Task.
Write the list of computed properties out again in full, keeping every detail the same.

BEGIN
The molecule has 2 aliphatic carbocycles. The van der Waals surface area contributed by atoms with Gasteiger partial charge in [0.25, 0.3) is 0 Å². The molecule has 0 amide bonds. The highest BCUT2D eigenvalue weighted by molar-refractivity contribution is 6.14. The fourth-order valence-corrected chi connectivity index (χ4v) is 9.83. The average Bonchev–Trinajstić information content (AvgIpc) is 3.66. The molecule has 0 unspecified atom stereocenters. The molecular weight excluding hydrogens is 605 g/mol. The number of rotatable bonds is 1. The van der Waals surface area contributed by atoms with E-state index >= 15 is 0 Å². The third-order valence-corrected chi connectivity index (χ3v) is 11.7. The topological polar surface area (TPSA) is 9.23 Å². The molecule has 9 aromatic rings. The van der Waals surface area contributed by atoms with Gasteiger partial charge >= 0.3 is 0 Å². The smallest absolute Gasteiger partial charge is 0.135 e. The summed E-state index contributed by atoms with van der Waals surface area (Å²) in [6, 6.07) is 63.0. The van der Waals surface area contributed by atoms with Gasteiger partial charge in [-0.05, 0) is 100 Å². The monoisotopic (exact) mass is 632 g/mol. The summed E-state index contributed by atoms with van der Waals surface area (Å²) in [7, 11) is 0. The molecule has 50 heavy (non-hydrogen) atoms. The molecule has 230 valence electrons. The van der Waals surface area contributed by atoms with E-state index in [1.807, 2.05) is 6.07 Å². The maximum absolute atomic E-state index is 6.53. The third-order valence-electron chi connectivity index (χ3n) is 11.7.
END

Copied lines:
The molecule has 2 aliphatic carbocycles. The van der Waals surface area contributed by atoms with Gasteiger partial charge in [0.25, 0.3) is 0 Å². The molecule has 0 amide bonds. The highest BCUT2D eigenvalue weighted by molar-refractivity contribution is 6.14. The fourth-order valence-corrected chi connectivity index (χ4v) is 9.83. The average Bonchev–Trinajstić information content (AvgIpc) is 3.66. The molecule has 0 unspecified atom stereocenters. The molecular weight excluding hydrogens is 605 g/mol. The number of rotatable bonds is 1. The van der Waals surface area contributed by atoms with E-state index >= 15 is 0 Å². The third-order valence-corrected chi connectivity index (χ3v) is 11.7. The topological polar surface area (TPSA) is 9.23 Å². The molecule has 9 aromatic rings. The van der Waals surface area contributed by atoms with Gasteiger partial charge >= 0.3 is 0 Å². The smallest absolute Gasteiger partial charge is 0.135 e. The summed E-state index contributed by atoms with van der Waals surface area (Å²) in [6, 6.07) is 63.0. The van der Waals surface area contributed by atoms with Gasteiger partial charge in [-0.05, 0) is 100 Å². The monoisotopic (exact) mass is 632 g/mol. The summed E-state index contributed by atoms with van der Waals surface area (Å²) in [7, 11) is 0. The molecule has 50 heavy (non-hydrogen) atoms. The molecule has 230 valence electrons. The van der Waals surface area contributed by atoms with E-state index in [1.807, 2.05) is 6.07 Å². The maximum absolute atomic E-state index is 6.53. The third-order valence-electron chi connectivity index (χ3n) is 11.7.